It is not uncommon to see in the news how badly a place has been hit by a natural disaster and ensuing economic crisis. And it may not be surprising to realise that such a place may fit the kind of destination you were looking for your holiday or surf trip. As it happened in Puerto Rico after the devastating 2017 hurricane, the tourism sector indeed helped the country and the people to get back on their feet. This “help” can be done financially by the mere act of travelling there, but it may also extend to hands-on assistance through volunteering in the community and NGO-based projects.
Keep an eye out for places with nature reserves
It may not always be the case, but the number of nature reserves and National Parks established by a national government shows at least some motivation in their part for protecting the natural environment. Moreover, these areas of preservation often depend on and provide for the local community, be it in the form of work opportunities, educational programs for youngsters, or simply as a symbol that this particular area is rich and worth looking after. It almost works as a subliminal message – and supporting these initiatives assists in ensuring that the message becomes more and more clear.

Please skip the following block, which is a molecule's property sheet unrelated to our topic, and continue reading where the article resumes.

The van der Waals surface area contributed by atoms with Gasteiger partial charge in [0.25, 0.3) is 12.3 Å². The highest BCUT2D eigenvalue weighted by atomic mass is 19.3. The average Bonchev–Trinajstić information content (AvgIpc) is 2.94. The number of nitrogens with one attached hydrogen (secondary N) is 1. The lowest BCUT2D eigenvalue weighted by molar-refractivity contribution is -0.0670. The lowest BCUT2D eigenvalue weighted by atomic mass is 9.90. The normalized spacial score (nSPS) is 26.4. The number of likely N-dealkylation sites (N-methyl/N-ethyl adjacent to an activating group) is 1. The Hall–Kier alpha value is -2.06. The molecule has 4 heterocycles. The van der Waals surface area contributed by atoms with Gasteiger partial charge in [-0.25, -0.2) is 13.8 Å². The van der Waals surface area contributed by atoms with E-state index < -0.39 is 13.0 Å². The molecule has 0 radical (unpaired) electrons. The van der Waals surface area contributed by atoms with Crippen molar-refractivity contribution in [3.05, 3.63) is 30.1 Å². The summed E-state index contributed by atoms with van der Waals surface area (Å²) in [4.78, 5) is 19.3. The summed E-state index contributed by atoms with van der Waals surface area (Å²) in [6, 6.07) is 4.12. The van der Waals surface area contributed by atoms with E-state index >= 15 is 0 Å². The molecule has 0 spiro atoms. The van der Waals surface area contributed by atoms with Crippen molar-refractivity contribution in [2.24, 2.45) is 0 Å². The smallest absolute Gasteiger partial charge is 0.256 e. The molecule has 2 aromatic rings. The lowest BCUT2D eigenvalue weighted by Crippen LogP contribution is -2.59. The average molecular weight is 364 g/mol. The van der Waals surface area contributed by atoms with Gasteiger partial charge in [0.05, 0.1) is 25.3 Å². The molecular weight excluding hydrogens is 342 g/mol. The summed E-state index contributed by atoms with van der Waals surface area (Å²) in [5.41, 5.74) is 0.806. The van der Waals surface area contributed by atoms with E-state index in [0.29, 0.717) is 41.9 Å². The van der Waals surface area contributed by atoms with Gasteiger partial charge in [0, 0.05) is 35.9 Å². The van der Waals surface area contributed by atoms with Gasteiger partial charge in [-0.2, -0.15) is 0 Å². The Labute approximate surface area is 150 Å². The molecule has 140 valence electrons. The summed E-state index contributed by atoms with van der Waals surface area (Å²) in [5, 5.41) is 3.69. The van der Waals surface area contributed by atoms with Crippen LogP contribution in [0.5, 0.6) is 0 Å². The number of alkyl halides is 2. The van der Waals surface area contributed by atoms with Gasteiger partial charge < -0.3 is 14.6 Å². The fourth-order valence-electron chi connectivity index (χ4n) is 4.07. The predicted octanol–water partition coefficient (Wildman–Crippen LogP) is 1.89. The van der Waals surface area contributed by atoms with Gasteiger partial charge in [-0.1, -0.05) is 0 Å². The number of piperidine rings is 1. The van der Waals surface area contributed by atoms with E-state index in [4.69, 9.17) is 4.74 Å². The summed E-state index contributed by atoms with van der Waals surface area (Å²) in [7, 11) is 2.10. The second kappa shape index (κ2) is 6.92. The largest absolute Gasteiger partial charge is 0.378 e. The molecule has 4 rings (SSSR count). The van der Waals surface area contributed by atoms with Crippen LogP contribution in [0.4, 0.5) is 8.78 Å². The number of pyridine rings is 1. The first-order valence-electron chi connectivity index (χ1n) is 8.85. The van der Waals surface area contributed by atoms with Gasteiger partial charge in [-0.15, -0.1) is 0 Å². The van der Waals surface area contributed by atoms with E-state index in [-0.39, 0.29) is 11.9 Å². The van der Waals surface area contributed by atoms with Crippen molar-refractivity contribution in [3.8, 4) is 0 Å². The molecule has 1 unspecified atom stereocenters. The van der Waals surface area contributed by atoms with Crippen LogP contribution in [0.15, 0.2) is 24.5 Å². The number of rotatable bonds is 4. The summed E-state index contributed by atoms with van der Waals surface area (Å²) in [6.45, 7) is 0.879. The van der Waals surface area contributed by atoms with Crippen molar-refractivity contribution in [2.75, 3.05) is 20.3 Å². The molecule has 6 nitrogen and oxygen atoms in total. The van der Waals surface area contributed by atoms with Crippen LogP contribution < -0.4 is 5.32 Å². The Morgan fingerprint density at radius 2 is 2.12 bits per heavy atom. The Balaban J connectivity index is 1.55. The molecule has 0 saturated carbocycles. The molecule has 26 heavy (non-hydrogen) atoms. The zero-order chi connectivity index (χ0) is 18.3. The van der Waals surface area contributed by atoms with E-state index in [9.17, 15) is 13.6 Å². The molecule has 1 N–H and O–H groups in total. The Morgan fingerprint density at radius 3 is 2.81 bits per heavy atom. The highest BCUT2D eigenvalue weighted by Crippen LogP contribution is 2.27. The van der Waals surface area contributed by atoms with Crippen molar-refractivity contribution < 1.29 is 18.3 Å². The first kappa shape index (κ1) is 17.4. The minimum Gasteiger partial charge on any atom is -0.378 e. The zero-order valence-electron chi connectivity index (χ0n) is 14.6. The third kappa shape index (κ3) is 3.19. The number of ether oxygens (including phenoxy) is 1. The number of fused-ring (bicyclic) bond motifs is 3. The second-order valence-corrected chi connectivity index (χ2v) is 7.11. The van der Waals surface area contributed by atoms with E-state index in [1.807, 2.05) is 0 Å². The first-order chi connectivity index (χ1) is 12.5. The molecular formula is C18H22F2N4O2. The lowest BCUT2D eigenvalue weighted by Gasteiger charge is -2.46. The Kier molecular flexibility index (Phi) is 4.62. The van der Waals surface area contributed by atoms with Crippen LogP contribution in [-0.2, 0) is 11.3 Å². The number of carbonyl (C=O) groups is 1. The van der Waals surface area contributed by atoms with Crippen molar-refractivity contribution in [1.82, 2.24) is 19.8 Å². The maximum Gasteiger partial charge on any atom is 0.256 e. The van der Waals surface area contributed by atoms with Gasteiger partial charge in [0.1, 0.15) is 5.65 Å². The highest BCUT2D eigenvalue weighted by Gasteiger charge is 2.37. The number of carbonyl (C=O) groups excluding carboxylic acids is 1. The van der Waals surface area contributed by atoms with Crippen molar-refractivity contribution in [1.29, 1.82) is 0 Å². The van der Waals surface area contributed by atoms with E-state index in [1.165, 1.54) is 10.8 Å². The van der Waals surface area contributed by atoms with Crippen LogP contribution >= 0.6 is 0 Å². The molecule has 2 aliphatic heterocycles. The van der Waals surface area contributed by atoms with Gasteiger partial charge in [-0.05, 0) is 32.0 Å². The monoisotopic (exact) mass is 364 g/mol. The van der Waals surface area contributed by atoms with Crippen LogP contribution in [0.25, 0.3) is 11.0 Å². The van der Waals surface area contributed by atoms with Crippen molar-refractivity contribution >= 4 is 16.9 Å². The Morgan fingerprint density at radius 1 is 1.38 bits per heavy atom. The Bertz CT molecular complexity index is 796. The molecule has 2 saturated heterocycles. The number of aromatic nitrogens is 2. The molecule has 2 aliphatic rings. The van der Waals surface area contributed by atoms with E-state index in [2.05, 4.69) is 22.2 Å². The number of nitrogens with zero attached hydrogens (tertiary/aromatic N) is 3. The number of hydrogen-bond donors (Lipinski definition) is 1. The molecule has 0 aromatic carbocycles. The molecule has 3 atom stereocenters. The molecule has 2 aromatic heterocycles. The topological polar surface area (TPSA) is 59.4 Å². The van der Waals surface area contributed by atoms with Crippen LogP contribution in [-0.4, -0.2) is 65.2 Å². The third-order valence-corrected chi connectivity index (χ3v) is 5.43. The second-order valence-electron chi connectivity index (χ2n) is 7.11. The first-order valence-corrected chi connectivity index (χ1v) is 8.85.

Although it may be easy to overlook, what you take on your trip may reduce the impact you cause on the destination. In addition, in our consumerist society, what you own – whether you want it or not – reflects how you live and how you believe life should be lived. It is ironic to protest about environmental protection or labour injustice but indulge in fast fashion brands and buy a new phone every year. Indeed, this is easier said than done. But since going on a trip requires a strategic outlook at what you take, using travel as a sort of gateway for behavioural change may be a good opportunity to move closer to your own sustainable goals – and that begins by opting for sustainable gear.
Be strategic about your portable wardrobe
For surfers, it is easy to grab a bunch of clothes and throw them into the board-bag as cushioning for the surfboards. But even for the general traveller, it can be more comfortable and secure to overpack than to under-pack. Nevertheless, the fact is that the more you take the heavier your luggage(s), and the heavier the luggage(s) the more difficult it is to transport it, thus forcing the plane, train, boat or car to emit more CO2 to get the job done. Individually, the difference may be marginal: it’s when you contemplate the wider picture of thousands of travellers with heavy luggage that the consequences become alarming. Therefore, allowing yourself some time to pack and organising the items with their level of essentiality in mind (e.g. clothes that can be layered, natural materials that are easy to wash and durable) has its perks both to the environment and your peace of mind.